In addition to the San Diego facility, the projects funded under the original program and its successor, the "Natural Hazards Engineering Research Infrastructure (NHERI)", include North America's largest wave flume for studying tsunamis at Oregon State University in Corvallis; the world's largest university-based hurricane simulator at Florida International University in Miami; and, at UC Davis, the world's biggest centrifuge for making scale models mimic the stresses on tons of buildings, rock, and dirt—crucial information for assessing how structures will weather earthquakes and landslides.
These test systems were not built big as an end in itself; small-scale simulations can only reveal so much. For example, the way soil particles stick together, an important factor in landslide risks, depends on how much mass is pushing down on them. Similarly, it's almost impossible to build accurate, tiny versions of rebar, the steel rods that hold reinforced concrete together. Similar difficulties arise with measuring how hurricane-force winds interact with a building. Forrest Masters, a wind engineer at the University of Florida in Gainesville, says: "You can't take a real building and scale it down to one-tenth and put it in a wind tunnel. The physics doesn't work."
Masters directs his university's component of of NHERI. That includes a machine capable of subjecting 5-meter (16-foot) tall walls to the air pressures found in a 320 KPH (200 MPH) hurricane, and a wind tunnel whose floor can be modified to see how different terrain influences the way wind interacts with structures.
These disaster machines are not trivial to put together. The San Diego shake table is driven by oversized hydraulic cylinders, containing tens of thousands of liters of hydraulic fluid, driving an array of sliding metal plates. Joel Conte, an engineering professor who oversees the shake table operations, says: "The real world, you cannot count on it. You cannot say: 'Oh, I'm going to sit and wait for the next earthquake in front of this big building, and I'm going to invest a lot in sensors.' You may have to wait 30, 40, 50 years. So you produce an earthquake."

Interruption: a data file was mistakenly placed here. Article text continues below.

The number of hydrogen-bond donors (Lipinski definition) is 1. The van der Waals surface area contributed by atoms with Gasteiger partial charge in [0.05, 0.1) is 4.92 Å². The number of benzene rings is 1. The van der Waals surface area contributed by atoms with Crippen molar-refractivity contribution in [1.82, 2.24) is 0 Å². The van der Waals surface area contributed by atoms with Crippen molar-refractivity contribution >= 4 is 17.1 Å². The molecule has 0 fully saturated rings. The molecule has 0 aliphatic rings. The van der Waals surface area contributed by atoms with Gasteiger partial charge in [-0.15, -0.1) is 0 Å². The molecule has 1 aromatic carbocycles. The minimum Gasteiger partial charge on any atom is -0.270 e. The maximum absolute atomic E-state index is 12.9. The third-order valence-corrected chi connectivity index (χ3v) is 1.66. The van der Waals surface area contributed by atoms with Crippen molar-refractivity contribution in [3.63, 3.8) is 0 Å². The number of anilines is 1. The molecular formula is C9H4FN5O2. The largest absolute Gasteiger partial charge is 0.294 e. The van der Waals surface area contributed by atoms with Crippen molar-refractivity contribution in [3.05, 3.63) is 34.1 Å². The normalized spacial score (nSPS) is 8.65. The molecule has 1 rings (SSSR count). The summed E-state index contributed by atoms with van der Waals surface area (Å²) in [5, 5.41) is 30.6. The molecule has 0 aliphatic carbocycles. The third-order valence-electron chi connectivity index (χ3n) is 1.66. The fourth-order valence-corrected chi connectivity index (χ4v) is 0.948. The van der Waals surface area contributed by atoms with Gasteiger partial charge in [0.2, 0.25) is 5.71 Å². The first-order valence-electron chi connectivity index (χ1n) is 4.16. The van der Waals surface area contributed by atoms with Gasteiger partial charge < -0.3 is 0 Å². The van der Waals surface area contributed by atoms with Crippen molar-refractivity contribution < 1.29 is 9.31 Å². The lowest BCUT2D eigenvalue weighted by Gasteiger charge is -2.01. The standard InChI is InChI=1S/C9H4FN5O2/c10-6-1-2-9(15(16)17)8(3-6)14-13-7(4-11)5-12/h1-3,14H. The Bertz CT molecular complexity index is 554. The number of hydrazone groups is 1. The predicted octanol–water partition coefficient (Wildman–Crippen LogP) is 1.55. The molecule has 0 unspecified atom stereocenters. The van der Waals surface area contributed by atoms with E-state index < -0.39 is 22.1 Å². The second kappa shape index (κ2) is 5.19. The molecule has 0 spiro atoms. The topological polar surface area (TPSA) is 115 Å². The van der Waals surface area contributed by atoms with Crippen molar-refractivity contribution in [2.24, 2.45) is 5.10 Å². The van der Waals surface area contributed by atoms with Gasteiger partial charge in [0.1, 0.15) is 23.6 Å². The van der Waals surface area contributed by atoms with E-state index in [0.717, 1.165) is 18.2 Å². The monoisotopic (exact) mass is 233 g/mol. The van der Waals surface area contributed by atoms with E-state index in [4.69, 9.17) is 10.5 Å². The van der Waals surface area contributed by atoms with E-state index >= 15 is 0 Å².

Conte likes to show visitors his "greatest hits" video. A four-story wood building twists and splinters to the ground. A parking garage teeters back and forth like a rocking chair. A split screen shows two identical rooms filled with hospital beds and medical equipment. One is in a building outfitted with padded foundations that help it absorb an earthquake's shock; the other isn't. As the video runs, beds in the regular building suddenly lurch back and forth before toppling over. In the other, they barely move.
In a recent test, the shake table was used to see how a building six stories tall made from lightweight steel performed during and after an earthquake. The test was being done in phases, the structure being given several shakes -- and then set on fire, quakes often resulting in fires. As a finishing touch, it was given an aftershock, to see if it collapsed. The test wasn't just of interest to academics, sponsors of the test including manufacturers of the steel construction parts, the insurance industry, and state government.
Conte is now lobbying California state officials for a $14 million USD upgrade that would allow the machine to run even more realistic tests. Right now, it can move only back and forth in two directions; new hardware would add up-and-down, side-to-side, and diagonal motions, enabling it to move in every direction -- like the world's biggest shake table, an indoor facility in Miki, Japan.
Researchers are trying to go one step further, by mating physical tests with computer models. James Ricles, a civil engineer at Lehigh University in Bethlehem, Pennsylvania, says such "hybrid" simulations can test massive structures too big to fit inside any test facility. His lab, which is part of the NSF network, tests well-understood parts of a structure with computer models, but stages physical tests for parts that the models can't handle.
Ricles's lab simulated the behavior of an elevated highway during an earthquake by physically testing the concrete columns while testing a virtual model of the bridge deck in a computer. He recently applied the same strategy to testing a design meant to allow a steel building to rock back and forth instead of than bend during a quake. A four-story chunk of the building stood in the lab; the rest of it existed only in the microprocessors of a computer.
While the earlier NSF program focused on big testing platforms, the NHERI initiative is putting more money into the virtual side. The University of Texas, Austin, won $13.7 million USD to build a data repository and software platform to store information from years of field tests. In the future, engineers should be able to tap data in the digital repository to boost the accuracy of their computer models. And NSF will soon issue an $11 million USD award for a computational modeling and simulation center.